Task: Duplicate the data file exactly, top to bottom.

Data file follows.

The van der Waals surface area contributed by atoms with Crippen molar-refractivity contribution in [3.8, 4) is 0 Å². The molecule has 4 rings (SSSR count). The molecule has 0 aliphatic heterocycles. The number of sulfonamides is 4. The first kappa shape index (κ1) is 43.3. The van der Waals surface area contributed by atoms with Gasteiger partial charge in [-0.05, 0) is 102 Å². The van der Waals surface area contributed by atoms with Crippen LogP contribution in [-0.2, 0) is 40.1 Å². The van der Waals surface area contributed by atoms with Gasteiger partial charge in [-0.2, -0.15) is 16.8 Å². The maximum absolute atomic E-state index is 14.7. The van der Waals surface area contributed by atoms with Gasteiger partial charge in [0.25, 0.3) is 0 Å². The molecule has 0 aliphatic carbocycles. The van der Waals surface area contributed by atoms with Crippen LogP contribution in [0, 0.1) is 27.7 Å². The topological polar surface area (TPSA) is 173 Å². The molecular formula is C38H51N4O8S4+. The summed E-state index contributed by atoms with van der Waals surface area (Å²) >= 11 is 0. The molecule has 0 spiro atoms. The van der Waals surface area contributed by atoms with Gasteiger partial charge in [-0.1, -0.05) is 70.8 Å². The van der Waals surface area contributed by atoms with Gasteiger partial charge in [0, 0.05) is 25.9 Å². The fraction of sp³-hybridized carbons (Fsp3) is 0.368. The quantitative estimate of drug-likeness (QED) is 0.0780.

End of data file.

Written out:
The van der Waals surface area contributed by atoms with Crippen molar-refractivity contribution in [3.8, 4) is 0 Å². The molecule has 4 rings (SSSR count). The molecule has 0 aliphatic heterocycles. The number of sulfonamides is 4. The first kappa shape index (κ1) is 43.3. The van der Waals surface area contributed by atoms with Gasteiger partial charge in [-0.05, 0) is 102 Å². The van der Waals surface area contributed by atoms with Crippen LogP contribution in [-0.2, 0) is 40.1 Å². The van der Waals surface area contributed by atoms with Gasteiger partial charge in [-0.2, -0.15) is 16.8 Å². The maximum absolute atomic E-state index is 14.7. The van der Waals surface area contributed by atoms with Gasteiger partial charge in [0.25, 0.3) is 0 Å². The molecule has 0 aliphatic carbocycles. The van der Waals surface area contributed by atoms with Crippen LogP contribution in [0, 0.1) is 27.7 Å². The topological polar surface area (TPSA) is 173 Å². The molecular formula is C38H51N4O8S4+. The summed E-state index contributed by atoms with van der Waals surface area (Å²) >= 11 is 0. The molecule has 0 spiro atoms. The van der Waals surface area contributed by atoms with Gasteiger partial charge in [-0.1, -0.05) is 70.8 Å². The van der Waals surface area contributed by atoms with Gasteiger partial charge in [0, 0.05) is 25.9 Å². The fraction of sp³-hybridized carbons (Fsp3) is 0.368. The quantitative estimate of drug-likeness (QED) is 0.0780.